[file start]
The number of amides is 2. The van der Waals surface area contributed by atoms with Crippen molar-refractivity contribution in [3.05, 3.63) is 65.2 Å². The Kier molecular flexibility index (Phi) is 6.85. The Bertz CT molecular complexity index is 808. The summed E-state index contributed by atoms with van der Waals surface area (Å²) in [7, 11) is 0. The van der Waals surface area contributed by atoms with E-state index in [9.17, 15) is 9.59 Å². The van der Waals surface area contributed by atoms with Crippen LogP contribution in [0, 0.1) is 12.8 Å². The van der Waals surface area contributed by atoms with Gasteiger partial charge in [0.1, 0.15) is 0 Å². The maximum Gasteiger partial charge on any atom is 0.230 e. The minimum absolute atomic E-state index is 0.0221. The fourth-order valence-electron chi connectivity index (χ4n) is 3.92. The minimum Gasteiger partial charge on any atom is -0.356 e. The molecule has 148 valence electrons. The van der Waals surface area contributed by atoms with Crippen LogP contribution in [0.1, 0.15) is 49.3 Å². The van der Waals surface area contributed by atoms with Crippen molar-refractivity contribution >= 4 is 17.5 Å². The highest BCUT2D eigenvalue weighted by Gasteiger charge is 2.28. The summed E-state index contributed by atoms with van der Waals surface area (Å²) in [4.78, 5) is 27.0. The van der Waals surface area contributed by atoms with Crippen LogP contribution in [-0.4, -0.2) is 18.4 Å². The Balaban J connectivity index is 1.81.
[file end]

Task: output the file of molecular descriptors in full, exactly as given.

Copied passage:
The number of amides is 2. The van der Waals surface area contributed by atoms with Crippen molar-refractivity contribution in [3.05, 3.63) is 65.2 Å². The Kier molecular flexibility index (Phi) is 6.85. The Bertz CT molecular complexity index is 808. The summed E-state index contributed by atoms with van der Waals surface area (Å²) in [7, 11) is 0. The van der Waals surface area contributed by atoms with E-state index in [9.17, 15) is 9.59 Å². The van der Waals surface area contributed by atoms with Crippen LogP contribution in [0, 0.1) is 12.8 Å². The van der Waals surface area contributed by atoms with Gasteiger partial charge in [0.1, 0.15) is 0 Å². The maximum Gasteiger partial charge on any atom is 0.230 e. The minimum absolute atomic E-state index is 0.0221. The fourth-order valence-electron chi connectivity index (χ4n) is 3.92. The minimum Gasteiger partial charge on any atom is -0.356 e. The molecule has 148 valence electrons. The van der Waals surface area contributed by atoms with Crippen LogP contribution in [0.1, 0.15) is 49.3 Å². The van der Waals surface area contributed by atoms with Crippen molar-refractivity contribution >= 4 is 17.5 Å². The highest BCUT2D eigenvalue weighted by Gasteiger charge is 2.28. The summed E-state index contributed by atoms with van der Waals surface area (Å²) in [4.78, 5) is 27.0. The van der Waals surface area contributed by atoms with Crippen LogP contribution in [-0.4, -0.2) is 18.4 Å². The Balaban J connectivity index is 1.81.